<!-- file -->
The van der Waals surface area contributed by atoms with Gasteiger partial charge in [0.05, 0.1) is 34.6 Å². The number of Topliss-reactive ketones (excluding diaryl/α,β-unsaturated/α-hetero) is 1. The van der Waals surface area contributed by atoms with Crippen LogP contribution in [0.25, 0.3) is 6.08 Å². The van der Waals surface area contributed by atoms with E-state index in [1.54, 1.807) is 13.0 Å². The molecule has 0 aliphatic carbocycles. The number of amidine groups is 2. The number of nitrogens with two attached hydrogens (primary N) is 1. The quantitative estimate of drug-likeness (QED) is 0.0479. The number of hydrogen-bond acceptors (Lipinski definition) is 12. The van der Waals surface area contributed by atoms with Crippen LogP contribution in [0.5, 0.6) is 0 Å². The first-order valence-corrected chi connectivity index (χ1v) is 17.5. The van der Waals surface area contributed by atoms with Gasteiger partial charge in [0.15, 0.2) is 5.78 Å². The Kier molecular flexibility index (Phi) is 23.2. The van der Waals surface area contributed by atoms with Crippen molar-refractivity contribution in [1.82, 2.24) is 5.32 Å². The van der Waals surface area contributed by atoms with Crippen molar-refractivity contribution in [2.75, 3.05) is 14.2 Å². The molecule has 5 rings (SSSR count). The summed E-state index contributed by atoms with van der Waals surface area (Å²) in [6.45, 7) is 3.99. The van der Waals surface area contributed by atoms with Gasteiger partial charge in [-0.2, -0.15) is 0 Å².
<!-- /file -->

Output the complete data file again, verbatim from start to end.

The van der Waals surface area contributed by atoms with Gasteiger partial charge in [0.05, 0.1) is 34.6 Å². The number of Topliss-reactive ketones (excluding diaryl/α,β-unsaturated/α-hetero) is 1. The van der Waals surface area contributed by atoms with Crippen LogP contribution in [0.25, 0.3) is 6.08 Å². The van der Waals surface area contributed by atoms with E-state index in [1.54, 1.807) is 13.0 Å². The molecule has 0 aliphatic carbocycles. The number of amidine groups is 2. The number of nitrogens with two attached hydrogens (primary N) is 1. The quantitative estimate of drug-likeness (QED) is 0.0479. The number of hydrogen-bond acceptors (Lipinski definition) is 12. The van der Waals surface area contributed by atoms with Crippen LogP contribution in [0.5, 0.6) is 0 Å². The first-order valence-corrected chi connectivity index (χ1v) is 17.5. The van der Waals surface area contributed by atoms with Gasteiger partial charge in [0.15, 0.2) is 5.78 Å². The Kier molecular flexibility index (Phi) is 23.2. The van der Waals surface area contributed by atoms with Crippen molar-refractivity contribution in [1.82, 2.24) is 5.32 Å². The van der Waals surface area contributed by atoms with Crippen molar-refractivity contribution in [2.75, 3.05) is 14.2 Å². The molecule has 5 rings (SSSR count). The summed E-state index contributed by atoms with van der Waals surface area (Å²) in [6.45, 7) is 3.99. The van der Waals surface area contributed by atoms with Gasteiger partial charge in [-0.2, -0.15) is 0 Å².